Chris: I think I would have gone nuts. Cabarete is known for winds in the 20-knot range and has perfect kicker waves. The spot is ideal for freestyling, especially for right-foot-forward riders. You can be found in the air a lot again and you have returned to flying. Do you get bored with a sport or are you always looking for something new?

Peter: I’m basically always looking for something new. The attraction of simply learning something new. Kitesurfing as well as paragliding is three-dimensional and, with all its different styles of surfing and flying, offers not only a high potential for addiction, but also the possibility of reinventing yourself in the respective sport. Be it kite freestyle, foil racing, wing foiling or cross country and acrobatics flying. If you get bored here, you haven’t even rudimentarily exhausted the potential.

Chris: I think very few kiters have only tried the many facets of the sport to a rudimentary degree. I have to admit, I only became aware of that through my contact with FLYSURFER. Let’s talk about synergies. You have already developed a number of successful products with your colleague Dominik Asteiner for skywalk paragliders and implemented a high-quality, visually appealing design language for the harnesses. Is there a FLYSURFER project that would appeal to you?

Peter: I see my strengths in the soft goods area and the technical implementation, where we skywalk paragliders – FLYSURFER, already use efficient synergies. Be it World Travel or Universal Kite bags, which we have already been able to complete as a successful project. What’s particularly fun for me is the collaboration with the two FLYSURFER developers Maxi Kühnhauser and Benni Bölli, with whom I also like to go on a private kite session at the lake. A lot of good comes around and people like to philosophize “out of the box”, where everyone brings in their input from their field. It can be a dynamic talk until well after midnight.

Chris: Exchanging ideas is always good and working with friends is a lot of fun. Finally, I have to ask you about the wingfoil boom. Have you tried it? Do you think that it is the future in water sports, or will kiting with its diversity remain the more interesting sport for you? Thank you for your time!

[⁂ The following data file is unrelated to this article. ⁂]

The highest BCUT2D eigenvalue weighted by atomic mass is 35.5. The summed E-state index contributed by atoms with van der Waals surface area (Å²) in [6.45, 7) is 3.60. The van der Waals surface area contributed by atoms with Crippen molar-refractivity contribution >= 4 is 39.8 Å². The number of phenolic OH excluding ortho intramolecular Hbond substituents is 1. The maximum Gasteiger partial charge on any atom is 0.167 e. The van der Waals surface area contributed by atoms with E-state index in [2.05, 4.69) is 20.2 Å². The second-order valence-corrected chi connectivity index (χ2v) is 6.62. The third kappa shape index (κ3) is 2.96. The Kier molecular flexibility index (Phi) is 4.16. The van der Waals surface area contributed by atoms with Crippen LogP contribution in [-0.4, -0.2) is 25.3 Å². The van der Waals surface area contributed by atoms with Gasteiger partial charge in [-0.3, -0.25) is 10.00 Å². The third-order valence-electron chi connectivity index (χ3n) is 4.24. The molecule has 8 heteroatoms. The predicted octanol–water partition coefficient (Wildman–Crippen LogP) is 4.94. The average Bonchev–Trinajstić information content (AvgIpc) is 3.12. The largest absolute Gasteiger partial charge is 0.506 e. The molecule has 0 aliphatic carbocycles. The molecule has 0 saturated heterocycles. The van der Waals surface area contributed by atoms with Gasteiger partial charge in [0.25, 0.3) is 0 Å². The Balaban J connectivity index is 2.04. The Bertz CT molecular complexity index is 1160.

Peter: I not only tried it, but even sewed together a WING myself from an old STOKE at the beginning. Shape and performance left a lot to be desired, which is why I am very happy that Maxi has built the MOJO, where I could try it again without any material deficit. Every beginning is difficult and so, like back then, I “messed up” with hydrofoiling.
The right material is necessary and decides the speed of your learning curve. I was able to ride a few meters with the MOJO in the third session. I see the greatest added value for me personally in inaccessible spots or crowded beaches or swimming zones, which simply does not allow you to kite and take off safely from land.
Unfortunately, we often have this combination here at Chiemsee in Germany, so that the wing foiling boom has hit us in full.

As with kitesurfing, wing foiling offers several disciplines in which you can look for your challenge. Be it just pump foiling, wing foil racing, wave riding or now more and more in freestyle.
The scene is growing and is just going to be another interesting sport alongside kitesurfing itself. After more than 9 years, I am still fascinated by kite foiling so much that I find it difficult not to go kite foiling on a good day.

We would like to take this opportunity to thank skywalk paragliders for Peter’s time. Because there are only a few who shaped FLYSURFER over a really long period of time. With this in mind, we look forward to another 20 years with “Breaking Peter” 😉 we are looking forward to it!

Finally, here is a video – “treat” from 2008 of Peter in Brazil.

Text:
Christoph Hesina

Photo Credits:
FLYSURFER Archiv, skywalk paragliders Archiv – Daniel Gassner, IKA – Alex Schwarz